Scientific American explores a strange anatomical detail for a very large dinosaur indeed – a whip-like tail that could actually have cracked like a whip: The idea that Apatosaurus might have used its tail like a bullwhip—to scare off predators, communicate or even show off for potential mates—gained traction about 20 years ago. That’s when paleontologist Philip Currie of the University of Alberta teamed with Nathan Myhrvold to create a computer simulation that showed the whip-cracking tail was plausible. …. This week at a meeting of the Society for Vertebrate Paleontology, Myhrvold, Currie and Dhileep Sivam, also of Intellectual Ventures, unveiled a quarter-scale physical model of an Apatosaurus tail made from aluminum vertebrae and steel tendons. … A full-size apatosaur whipping its tail in this way could probably have produced a sound loud enough to shatter human eardrums.
A shellfish that was around when megalodons swam and the first crows flew.
It was drawn by J.C. McConnell, a doctor who officially worked as a clerk for the Army Medical Museum, and gained a reputation for his shells, especially prehistoric ones.
If you’re going to be known for anything, I guess, why not that?
SONG: “Jump, Jump, Jump”.
SOURCE: Based on “Fish and Adaptation: Mangrove Fish Jumps into Air in Warming Water”, Nature World News, 21 Oct 2015, as used in the post “Global warming might make the fish jump.”
ABSTRACT: First, let me say that this was done on time, even early. It started as a jokey thing I was singing to my son while he was watching me play guitar on the couch, and I decided what the hell. They call it “playing” music for a reason. (I guess if I spoke …
In 1775, Pennsylvania Magazine wanted its readers to be up to date on the very latest in technological advances, including this machine for… well, it seems to be some kind of a caisson for dredging harbors, more than something that “cleanses docks.” Anyway, it’s very impressive, this American ingenuity.
From the device’s description: The machine consists of a horse-drawn crane on a boat with a crane and shovel. A man is shown operating the shovel. Includes a detail of …
SONG: “All Praise Black Ice”.
SOURCE: Based on “New Horizons Finds Blue Skies and Water Ice on Pluto”, NASA.gov, 8 Oct 2015, as used in the post “There’s water ice on another planet. Not Mars. Pluto.”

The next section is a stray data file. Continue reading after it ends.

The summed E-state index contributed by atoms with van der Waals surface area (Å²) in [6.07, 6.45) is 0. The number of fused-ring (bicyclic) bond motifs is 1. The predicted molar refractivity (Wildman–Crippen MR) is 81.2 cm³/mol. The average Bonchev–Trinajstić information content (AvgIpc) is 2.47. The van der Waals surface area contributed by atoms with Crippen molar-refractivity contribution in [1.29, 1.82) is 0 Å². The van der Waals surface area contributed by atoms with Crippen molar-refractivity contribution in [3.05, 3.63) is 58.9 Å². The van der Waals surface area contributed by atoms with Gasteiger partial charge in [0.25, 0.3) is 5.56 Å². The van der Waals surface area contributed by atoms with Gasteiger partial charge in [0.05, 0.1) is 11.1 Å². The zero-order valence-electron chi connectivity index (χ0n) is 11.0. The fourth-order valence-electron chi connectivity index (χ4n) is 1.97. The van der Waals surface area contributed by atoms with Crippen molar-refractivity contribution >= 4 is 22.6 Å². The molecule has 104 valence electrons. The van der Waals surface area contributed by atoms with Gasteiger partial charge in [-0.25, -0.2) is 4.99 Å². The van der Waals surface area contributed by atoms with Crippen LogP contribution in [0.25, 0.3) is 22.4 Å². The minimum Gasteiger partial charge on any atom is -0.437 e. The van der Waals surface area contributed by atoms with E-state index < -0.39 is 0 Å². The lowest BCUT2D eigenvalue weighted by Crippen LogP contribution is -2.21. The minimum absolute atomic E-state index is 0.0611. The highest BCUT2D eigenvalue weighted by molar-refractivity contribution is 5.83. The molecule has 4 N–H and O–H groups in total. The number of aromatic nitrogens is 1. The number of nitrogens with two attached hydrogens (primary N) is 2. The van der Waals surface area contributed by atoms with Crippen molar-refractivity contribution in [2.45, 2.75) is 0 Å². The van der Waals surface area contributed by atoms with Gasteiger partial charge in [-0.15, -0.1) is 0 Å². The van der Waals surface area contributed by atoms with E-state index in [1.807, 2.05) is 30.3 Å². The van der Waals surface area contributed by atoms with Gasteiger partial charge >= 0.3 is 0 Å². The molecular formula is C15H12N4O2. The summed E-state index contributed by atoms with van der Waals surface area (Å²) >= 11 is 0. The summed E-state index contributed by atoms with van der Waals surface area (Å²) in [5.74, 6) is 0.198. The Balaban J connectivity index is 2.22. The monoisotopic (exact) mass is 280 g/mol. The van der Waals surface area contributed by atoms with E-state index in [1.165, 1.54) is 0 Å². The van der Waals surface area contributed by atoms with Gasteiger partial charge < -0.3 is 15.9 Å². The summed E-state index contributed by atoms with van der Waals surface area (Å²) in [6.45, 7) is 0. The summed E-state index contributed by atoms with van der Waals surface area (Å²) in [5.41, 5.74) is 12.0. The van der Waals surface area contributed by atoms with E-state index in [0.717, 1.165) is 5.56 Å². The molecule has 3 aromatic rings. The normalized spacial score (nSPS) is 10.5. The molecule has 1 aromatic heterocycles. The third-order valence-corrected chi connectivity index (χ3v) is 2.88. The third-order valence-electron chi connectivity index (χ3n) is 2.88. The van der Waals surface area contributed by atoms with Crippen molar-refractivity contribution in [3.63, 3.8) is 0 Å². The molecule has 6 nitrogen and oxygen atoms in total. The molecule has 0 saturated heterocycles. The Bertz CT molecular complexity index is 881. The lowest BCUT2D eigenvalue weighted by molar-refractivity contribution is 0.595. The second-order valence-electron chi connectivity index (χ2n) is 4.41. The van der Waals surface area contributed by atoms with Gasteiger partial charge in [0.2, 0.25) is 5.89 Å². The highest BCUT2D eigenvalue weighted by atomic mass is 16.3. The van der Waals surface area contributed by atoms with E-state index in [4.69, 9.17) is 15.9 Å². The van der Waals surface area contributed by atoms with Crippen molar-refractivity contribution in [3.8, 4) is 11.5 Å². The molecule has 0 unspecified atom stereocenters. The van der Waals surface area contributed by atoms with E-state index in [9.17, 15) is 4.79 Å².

Laryngitis followed by a business trip and here I am, a couple weeks late. I hope the brass section makes up for that.
(Yes, there’s brass in there, somewhere. I really need help mastering these things, but one does what one can in between everything e…
They don’t look so hot.
Science Art: Chemical Laboratory room. Experimental Research labs, Burroughs Wellcome and Co. Tuckahoe, New York
Welcome to Wellcome.
They’ve got all kinds of wonderful things in their image gallery, including this marvelous experimenter in an even more marvelous experimental lab.
In 1935, this was where the future was made.
Behold the West. This is the frontispiece to a scientific report, the Report on the geology of the eastern portion of the Uinta Mountains and a region of country adjacent thereto – with atlas, by John Wesley Powell and Charles Abiathar White. White knew about rocks and fossils; Powell published plenty on Native American languages and myths. The Uintas are, to this day, a high wilderness area that aren’t much like the rest of the Rockies. Very tall. Sculpted by glaciers. Running east-to-west. The highest point in Utah is part of this range. Must’ve made for quite a survey.
It sure doesn’t feel like it, but Scientific American has some research to suggest that all these screens and electric lights really aren’t ruining our primal, natural-born sleep schedules… as much as the A/C is: The researchers looked at people living in three hunter-gatherer societies in rural parts of Africa and South America. Investigations showed that these traditional peoples slept slightly less than 6.5 hours a night on average. In comparison, people in industrial societies usually average seven to eight hours per night. “We find that contrary to much conventional wisdom, it is very likely that we do not sleep less than our distant ancestors,” said the study’s senior author, Jerome Siegel, a sleep researcher at the University of California, Los Angeles. However, the researchers also found that insomnia may have been more rare in ancient times than it is now. This finding suggests that looking to the past could lead to new ways of […]